The ‘bravas Almudaina’. | Andrew Valente


The law of averages is a supposed mathematical principle stating that future events are likely to turn out so that they balance any past results — the presumed average. When applied to eating at restaurants, this means that if I have had superb meals at a certain place, then one day there will be culinary mistakes galore — and the law of averages will have been at work again.

Well, I have had some absolutely superb menús del día at the Sky Bar of the Hotel Almudaina in Jaime III, with its amazing views over the Bay of Palma with the Cathedral standing stately and staunchly over on the left. So according to this presumed law I am due to run into more than a few culinary mistakes — and that’s exactly what happened on a recent visit.

It wasn’t that a couple of dishes didn’t even get a pass mark (usually one between 5 and 5.9) but there were service failures I have never come across at Sky Bar.

The first disappointing dish was one called ‘bravas Almudaina’, the Sky Bar’s take on a traditional Spanish tapa called ‘patatas bravas’. This is a dish of boiled or fried wedges of potato served with a hot sauce — the ‘brava’ part of this dish. That word ‘bravo’ (‘brava’ is the feminine form) can mean fierce (when applied to a fighting bull, for instance) or rough when referring to a stormy sea.
When used for the hot sauce for this potato dish, it means spicy hot — sometimes ultra spicy hot. Some bars boast that their ‘patatas bravas’ are the hottest in town — any town in Spain, not just in Mallorca.

The salteado de sepia with crispy matchstick potatoes
The salteado de sepia with crispy matchstick potatoes.

These Sky Bar ‘bravas’ were most certainly not the hottest in town —they’re not even the hottest in Avda Jaime III. In an interview many years ago, John Lennon was asked if Ringo Starr was the best drummer in the world. “Ringo isn’t even the best drummer in the Beatles,” Lennon replied, somewhat crudely and cruelly. Or perhaps it was a Liverpudlian joke.

The Sky Bar version of ‘patatas bravas’ was completely lacking in spicy heat (which isn’t necessarily a bad thing) but it had lots going for it in texture. It contained a fair amount of peanuts, which not only added their usual extra layers of taste, but also made for crunchy contrasts of texture.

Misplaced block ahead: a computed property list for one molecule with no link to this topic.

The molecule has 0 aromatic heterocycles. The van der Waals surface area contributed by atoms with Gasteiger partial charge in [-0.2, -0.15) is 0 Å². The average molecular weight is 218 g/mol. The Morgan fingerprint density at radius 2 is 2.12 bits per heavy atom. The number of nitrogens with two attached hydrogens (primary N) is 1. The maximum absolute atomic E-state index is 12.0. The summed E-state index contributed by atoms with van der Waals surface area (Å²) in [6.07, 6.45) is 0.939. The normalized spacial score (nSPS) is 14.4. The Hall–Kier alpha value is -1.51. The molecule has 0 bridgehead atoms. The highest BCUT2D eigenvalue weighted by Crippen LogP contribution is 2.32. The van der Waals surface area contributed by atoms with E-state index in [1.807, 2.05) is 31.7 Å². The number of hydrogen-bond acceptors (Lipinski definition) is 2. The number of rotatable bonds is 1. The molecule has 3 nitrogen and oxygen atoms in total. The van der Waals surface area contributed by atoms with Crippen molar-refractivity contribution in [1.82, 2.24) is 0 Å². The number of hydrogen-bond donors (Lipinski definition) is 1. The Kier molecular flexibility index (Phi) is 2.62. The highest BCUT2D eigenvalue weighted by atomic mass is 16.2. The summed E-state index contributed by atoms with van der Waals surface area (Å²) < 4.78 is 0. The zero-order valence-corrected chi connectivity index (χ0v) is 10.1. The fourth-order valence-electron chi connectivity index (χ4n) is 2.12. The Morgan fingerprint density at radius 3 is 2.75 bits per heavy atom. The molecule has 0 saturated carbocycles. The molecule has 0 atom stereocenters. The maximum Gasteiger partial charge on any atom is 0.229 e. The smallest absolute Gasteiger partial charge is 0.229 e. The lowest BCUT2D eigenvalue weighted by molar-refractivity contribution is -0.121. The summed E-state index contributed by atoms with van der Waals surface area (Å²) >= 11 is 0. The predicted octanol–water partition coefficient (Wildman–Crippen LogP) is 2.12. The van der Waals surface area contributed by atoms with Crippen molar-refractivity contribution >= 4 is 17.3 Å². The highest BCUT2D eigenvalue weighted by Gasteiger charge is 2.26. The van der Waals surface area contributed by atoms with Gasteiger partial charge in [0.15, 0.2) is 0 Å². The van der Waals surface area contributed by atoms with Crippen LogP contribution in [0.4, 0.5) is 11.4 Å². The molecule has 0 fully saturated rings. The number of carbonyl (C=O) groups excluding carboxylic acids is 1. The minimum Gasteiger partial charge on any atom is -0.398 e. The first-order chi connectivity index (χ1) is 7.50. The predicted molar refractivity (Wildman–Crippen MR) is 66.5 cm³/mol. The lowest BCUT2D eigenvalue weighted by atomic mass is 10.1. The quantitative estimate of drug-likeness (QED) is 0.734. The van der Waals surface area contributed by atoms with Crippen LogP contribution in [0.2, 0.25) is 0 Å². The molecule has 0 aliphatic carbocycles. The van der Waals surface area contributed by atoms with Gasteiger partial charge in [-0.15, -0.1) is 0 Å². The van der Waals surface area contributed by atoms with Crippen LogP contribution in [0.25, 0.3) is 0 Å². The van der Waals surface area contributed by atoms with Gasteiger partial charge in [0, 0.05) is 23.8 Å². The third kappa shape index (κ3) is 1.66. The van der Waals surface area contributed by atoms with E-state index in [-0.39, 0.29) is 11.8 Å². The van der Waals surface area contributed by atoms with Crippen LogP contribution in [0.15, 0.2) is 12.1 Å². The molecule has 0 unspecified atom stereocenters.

But in the end this version of ‘patatas bravas’ was a failure. Someone in the kitchen should have realised that and it should never have been on the menu.

The pear tarte Tatin
The pear tarte Tatin.

The other dish that wasn’t up to snuff (when did you last hear that very English expression?) was on the menu as ‘salteado de sepia’. ‘Salteado’ in a culinary context means an ingredient (in this case, chopped cuttlefish) is stir-fried over a high heat so that it has a golden exterior and is juicy inside.
But what was on the plate was a cuttlefish dish that was more like a soup than a stir-fry — another blatant case of cooks giving a dish a name that has northing whatever to do with what’s on the plate. Someone in the kitchen (the head cook, perhaps) should have realised you can’t call this dish a ‘salteado’ when it’s a thickish and very tasty soup.

I had asked for chips with this dish but what I got were deep-fried potato matchsticks with a texture like crisps — and, like crisps, they probably came direct from a packet.

The ‘gató’ with ice cream
The ‘gató’ with ice cream.

The kitchen fortunately went back to its usual 10-rated cooking with the desserts, so the law of averages didn’t work with them. A pear tarte tatin with ice cream was quite sensational and a traditional Mallorcan ‘gató’ was a round individual one and was also served with ice cream. Both were awarded immediate 10s.


The Sky Bar has amazing views over the Bay of Palma and the old town. And what’s on the plate is is also worth looking at — and eating.

The Bill

Bravas Almudaina, €8
Salteado de sepia, €13
Gató con helado, €7
Pear tarte de Tatin, €7
Patata fritas, €4.50
One caña, €3
Total cost with VAT, €42.50

The Verdict

When eating at the Sky Bar I usually have the €17 menú del día which is great value for money — one of the best in central Palma at that price. The prices of the à la carte dishes are normal, although the starter and main course weren’t up to the high culinary standards I usually get at the Sky Bar. In both cases the kitchen was at fault for serving two dishes with the wrong names — a defect I keep running into at places all over the island, not just in Palma. Their version of ‘patatas bravas’, a well known dish of wedges of potato (boiled or deep-fried) was served with a hot sauce, but the cooks messed around with this dish and their supposedly modern version simply didn’t work. It was the same with the ‘salteado de sepia’. This should have been a stir-fried dish of chopped cuttlefish and veggies, but they served instead a thickish soup. That is not on. Everything fortunately came back to normal with the desserts. Sky Bar cooks take a great deal of care with the desserts and they are never less than very good. One was a pear tarte Tatin with ice cream that was most successful. The halves of pears were cooked in red wine and the pastry had the right texture. Their ‘gató with ice cream was an individual little spongecake that also had the correct texture and taste. The cooks didn’t mess about with these well-known and beloved desserts and each was worth a 10.

The Place

Sky Bar, Hotel Almudaina, Avda Jaime III 9, Palma. Their menú del día is served from Monday to Friday, with à la carte dishes on Saturdays, Sundays and fiesta days. I went on a Sunday, so I had à la carte dishes.